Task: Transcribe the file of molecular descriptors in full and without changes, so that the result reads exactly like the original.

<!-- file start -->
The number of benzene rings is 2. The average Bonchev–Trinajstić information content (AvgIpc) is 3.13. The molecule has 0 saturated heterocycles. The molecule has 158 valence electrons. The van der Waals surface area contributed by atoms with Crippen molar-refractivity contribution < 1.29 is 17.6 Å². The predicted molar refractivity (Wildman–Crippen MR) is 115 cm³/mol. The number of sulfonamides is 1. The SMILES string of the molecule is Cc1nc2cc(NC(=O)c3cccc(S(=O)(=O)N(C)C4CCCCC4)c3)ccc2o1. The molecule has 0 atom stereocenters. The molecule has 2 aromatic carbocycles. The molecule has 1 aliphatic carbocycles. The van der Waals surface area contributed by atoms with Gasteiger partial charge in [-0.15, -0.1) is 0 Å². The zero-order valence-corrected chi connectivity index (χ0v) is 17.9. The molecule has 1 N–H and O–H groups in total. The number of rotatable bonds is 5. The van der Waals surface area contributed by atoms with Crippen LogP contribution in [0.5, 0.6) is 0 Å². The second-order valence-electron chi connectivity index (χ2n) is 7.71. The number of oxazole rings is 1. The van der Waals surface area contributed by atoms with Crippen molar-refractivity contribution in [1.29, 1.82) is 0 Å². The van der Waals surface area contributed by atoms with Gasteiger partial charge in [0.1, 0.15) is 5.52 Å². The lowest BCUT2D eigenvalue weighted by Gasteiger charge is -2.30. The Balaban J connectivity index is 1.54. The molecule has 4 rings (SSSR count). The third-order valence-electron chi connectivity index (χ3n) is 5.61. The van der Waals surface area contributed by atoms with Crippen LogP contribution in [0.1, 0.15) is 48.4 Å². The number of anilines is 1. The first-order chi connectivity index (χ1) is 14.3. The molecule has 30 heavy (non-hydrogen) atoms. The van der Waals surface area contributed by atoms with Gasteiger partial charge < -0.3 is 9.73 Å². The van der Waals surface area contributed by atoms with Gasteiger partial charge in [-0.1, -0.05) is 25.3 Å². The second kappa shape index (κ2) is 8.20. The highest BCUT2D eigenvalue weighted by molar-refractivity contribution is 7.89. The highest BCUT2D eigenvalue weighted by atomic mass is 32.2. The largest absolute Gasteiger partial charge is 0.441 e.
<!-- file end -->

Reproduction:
The number of benzene rings is 2. The average Bonchev–Trinajstić information content (AvgIpc) is 3.13. The molecule has 0 saturated heterocycles. The molecule has 158 valence electrons. The van der Waals surface area contributed by atoms with Crippen molar-refractivity contribution < 1.29 is 17.6 Å². The predicted molar refractivity (Wildman–Crippen MR) is 115 cm³/mol. The number of sulfonamides is 1. The SMILES string of the molecule is Cc1nc2cc(NC(=O)c3cccc(S(=O)(=O)N(C)C4CCCCC4)c3)ccc2o1. The molecule has 0 atom stereocenters. The molecule has 2 aromatic carbocycles. The molecule has 1 aliphatic carbocycles. The van der Waals surface area contributed by atoms with Gasteiger partial charge in [-0.15, -0.1) is 0 Å². The zero-order valence-corrected chi connectivity index (χ0v) is 17.9. The molecule has 1 N–H and O–H groups in total. The number of rotatable bonds is 5. The van der Waals surface area contributed by atoms with Crippen LogP contribution in [0.5, 0.6) is 0 Å². The second-order valence-electron chi connectivity index (χ2n) is 7.71. The number of oxazole rings is 1. The van der Waals surface area contributed by atoms with Crippen molar-refractivity contribution in [1.29, 1.82) is 0 Å². The van der Waals surface area contributed by atoms with Gasteiger partial charge in [0.1, 0.15) is 5.52 Å². The lowest BCUT2D eigenvalue weighted by Gasteiger charge is -2.30. The Balaban J connectivity index is 1.54. The molecule has 4 rings (SSSR count). The third-order valence-electron chi connectivity index (χ3n) is 5.61. The van der Waals surface area contributed by atoms with Crippen LogP contribution in [0.1, 0.15) is 48.4 Å². The number of anilines is 1. The first-order chi connectivity index (χ1) is 14.3. The molecule has 30 heavy (non-hydrogen) atoms. The van der Waals surface area contributed by atoms with Gasteiger partial charge < -0.3 is 9.73 Å². The van der Waals surface area contributed by atoms with Gasteiger partial charge in [-0.1, -0.05) is 25.3 Å². The second kappa shape index (κ2) is 8.20. The highest BCUT2D eigenvalue weighted by molar-refractivity contribution is 7.89. The highest BCUT2D eigenvalue weighted by atomic mass is 32.2. The largest absolute Gasteiger partial charge is 0.441 e.